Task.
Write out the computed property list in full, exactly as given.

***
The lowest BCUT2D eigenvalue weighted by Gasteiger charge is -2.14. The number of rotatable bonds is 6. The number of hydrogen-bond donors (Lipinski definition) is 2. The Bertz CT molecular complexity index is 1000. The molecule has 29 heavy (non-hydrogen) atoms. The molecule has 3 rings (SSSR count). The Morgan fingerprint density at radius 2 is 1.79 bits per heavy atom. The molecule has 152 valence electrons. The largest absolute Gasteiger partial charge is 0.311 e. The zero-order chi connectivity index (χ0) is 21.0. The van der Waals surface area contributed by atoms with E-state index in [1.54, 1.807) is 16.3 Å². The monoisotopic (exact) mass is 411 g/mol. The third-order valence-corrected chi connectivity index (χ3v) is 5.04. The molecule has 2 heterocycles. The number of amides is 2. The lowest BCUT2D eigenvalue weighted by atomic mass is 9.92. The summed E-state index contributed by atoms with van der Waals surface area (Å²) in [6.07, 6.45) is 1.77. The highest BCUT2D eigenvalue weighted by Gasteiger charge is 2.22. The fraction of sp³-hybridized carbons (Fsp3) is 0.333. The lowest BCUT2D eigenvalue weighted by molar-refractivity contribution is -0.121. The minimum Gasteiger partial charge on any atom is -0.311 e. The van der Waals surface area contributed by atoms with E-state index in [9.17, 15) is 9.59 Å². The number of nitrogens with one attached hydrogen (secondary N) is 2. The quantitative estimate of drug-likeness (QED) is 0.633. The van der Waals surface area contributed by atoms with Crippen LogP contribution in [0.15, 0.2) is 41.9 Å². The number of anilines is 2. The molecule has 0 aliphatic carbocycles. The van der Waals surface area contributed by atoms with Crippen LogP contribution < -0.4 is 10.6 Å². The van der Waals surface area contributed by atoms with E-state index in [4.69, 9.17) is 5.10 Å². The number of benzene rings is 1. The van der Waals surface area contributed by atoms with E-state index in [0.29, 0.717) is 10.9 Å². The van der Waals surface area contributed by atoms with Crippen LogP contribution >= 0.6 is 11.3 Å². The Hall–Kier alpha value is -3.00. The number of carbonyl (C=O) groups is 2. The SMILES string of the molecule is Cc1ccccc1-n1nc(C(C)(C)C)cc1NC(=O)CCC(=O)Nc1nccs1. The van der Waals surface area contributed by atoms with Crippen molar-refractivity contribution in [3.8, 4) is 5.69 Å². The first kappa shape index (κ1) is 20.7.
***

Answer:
The lowest BCUT2D eigenvalue weighted by Gasteiger charge is -2.14. The number of rotatable bonds is 6. The number of hydrogen-bond donors (Lipinski definition) is 2. The Bertz CT molecular complexity index is 1000. The molecule has 29 heavy (non-hydrogen) atoms. The molecule has 3 rings (SSSR count). The Morgan fingerprint density at radius 2 is 1.79 bits per heavy atom. The molecule has 152 valence electrons. The largest absolute Gasteiger partial charge is 0.311 e. The zero-order chi connectivity index (χ0) is 21.0. The van der Waals surface area contributed by atoms with E-state index in [1.54, 1.807) is 16.3 Å². The monoisotopic (exact) mass is 411 g/mol. The third-order valence-corrected chi connectivity index (χ3v) is 5.04. The molecule has 2 heterocycles. The number of amides is 2. The lowest BCUT2D eigenvalue weighted by atomic mass is 9.92. The summed E-state index contributed by atoms with van der Waals surface area (Å²) in [6.07, 6.45) is 1.77. The highest BCUT2D eigenvalue weighted by Gasteiger charge is 2.22. The fraction of sp³-hybridized carbons (Fsp3) is 0.333. The lowest BCUT2D eigenvalue weighted by molar-refractivity contribution is -0.121. The minimum Gasteiger partial charge on any atom is -0.311 e. The van der Waals surface area contributed by atoms with E-state index in [9.17, 15) is 9.59 Å². The number of nitrogens with one attached hydrogen (secondary N) is 2. The quantitative estimate of drug-likeness (QED) is 0.633. The van der Waals surface area contributed by atoms with Crippen LogP contribution in [0.15, 0.2) is 41.9 Å². The number of anilines is 2. The molecule has 0 aliphatic carbocycles. The van der Waals surface area contributed by atoms with Crippen LogP contribution < -0.4 is 10.6 Å². The van der Waals surface area contributed by atoms with E-state index in [4.69, 9.17) is 5.10 Å². The number of benzene rings is 1. The van der Waals surface area contributed by atoms with E-state index in [0.29, 0.717) is 10.9 Å². The van der Waals surface area contributed by atoms with Crippen LogP contribution >= 0.6 is 11.3 Å². The Hall–Kier alpha value is -3.00. The number of carbonyl (C=O) groups is 2. The SMILES string of the molecule is Cc1ccccc1-n1nc(C(C)(C)C)cc1NC(=O)CCC(=O)Nc1nccs1. The van der Waals surface area contributed by atoms with Crippen molar-refractivity contribution in [3.8, 4) is 5.69 Å². The first kappa shape index (κ1) is 20.7.